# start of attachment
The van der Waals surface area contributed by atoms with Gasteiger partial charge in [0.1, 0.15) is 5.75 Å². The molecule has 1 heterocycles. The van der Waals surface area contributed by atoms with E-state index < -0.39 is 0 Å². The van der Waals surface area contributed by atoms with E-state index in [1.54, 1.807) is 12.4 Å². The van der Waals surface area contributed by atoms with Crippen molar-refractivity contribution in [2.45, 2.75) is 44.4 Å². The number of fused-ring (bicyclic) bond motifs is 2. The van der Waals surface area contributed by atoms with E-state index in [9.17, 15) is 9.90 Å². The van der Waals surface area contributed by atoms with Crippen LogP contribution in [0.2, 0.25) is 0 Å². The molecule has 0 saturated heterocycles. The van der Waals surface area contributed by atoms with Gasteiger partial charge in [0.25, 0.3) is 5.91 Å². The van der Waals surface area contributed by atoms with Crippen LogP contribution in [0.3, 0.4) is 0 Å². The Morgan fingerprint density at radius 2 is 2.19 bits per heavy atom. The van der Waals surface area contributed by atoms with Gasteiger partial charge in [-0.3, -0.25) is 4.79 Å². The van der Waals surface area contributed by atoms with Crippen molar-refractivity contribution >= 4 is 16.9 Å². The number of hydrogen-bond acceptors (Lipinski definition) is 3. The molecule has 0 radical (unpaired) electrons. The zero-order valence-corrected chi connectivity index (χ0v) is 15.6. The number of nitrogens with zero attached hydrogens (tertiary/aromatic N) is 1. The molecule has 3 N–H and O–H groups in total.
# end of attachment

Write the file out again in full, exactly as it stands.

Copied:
The van der Waals surface area contributed by atoms with Gasteiger partial charge in [0.1, 0.15) is 5.75 Å². The molecule has 1 heterocycles. The van der Waals surface area contributed by atoms with E-state index < -0.39 is 0 Å². The van der Waals surface area contributed by atoms with E-state index in [1.54, 1.807) is 12.4 Å². The van der Waals surface area contributed by atoms with Crippen molar-refractivity contribution in [2.45, 2.75) is 44.4 Å². The number of fused-ring (bicyclic) bond motifs is 2. The van der Waals surface area contributed by atoms with E-state index in [9.17, 15) is 9.90 Å². The van der Waals surface area contributed by atoms with Crippen LogP contribution in [0.2, 0.25) is 0 Å². The molecule has 0 saturated heterocycles. The van der Waals surface area contributed by atoms with Gasteiger partial charge in [0.25, 0.3) is 5.91 Å². The van der Waals surface area contributed by atoms with Crippen LogP contribution in [0.3, 0.4) is 0 Å². The Morgan fingerprint density at radius 2 is 2.19 bits per heavy atom. The van der Waals surface area contributed by atoms with Gasteiger partial charge in [-0.3, -0.25) is 4.79 Å². The van der Waals surface area contributed by atoms with Crippen molar-refractivity contribution >= 4 is 16.9 Å². The number of hydrogen-bond acceptors (Lipinski definition) is 3. The molecule has 0 radical (unpaired) electrons. The zero-order valence-corrected chi connectivity index (χ0v) is 15.6. The number of nitrogens with zero attached hydrogens (tertiary/aromatic N) is 1. The molecule has 3 N–H and O–H groups in total.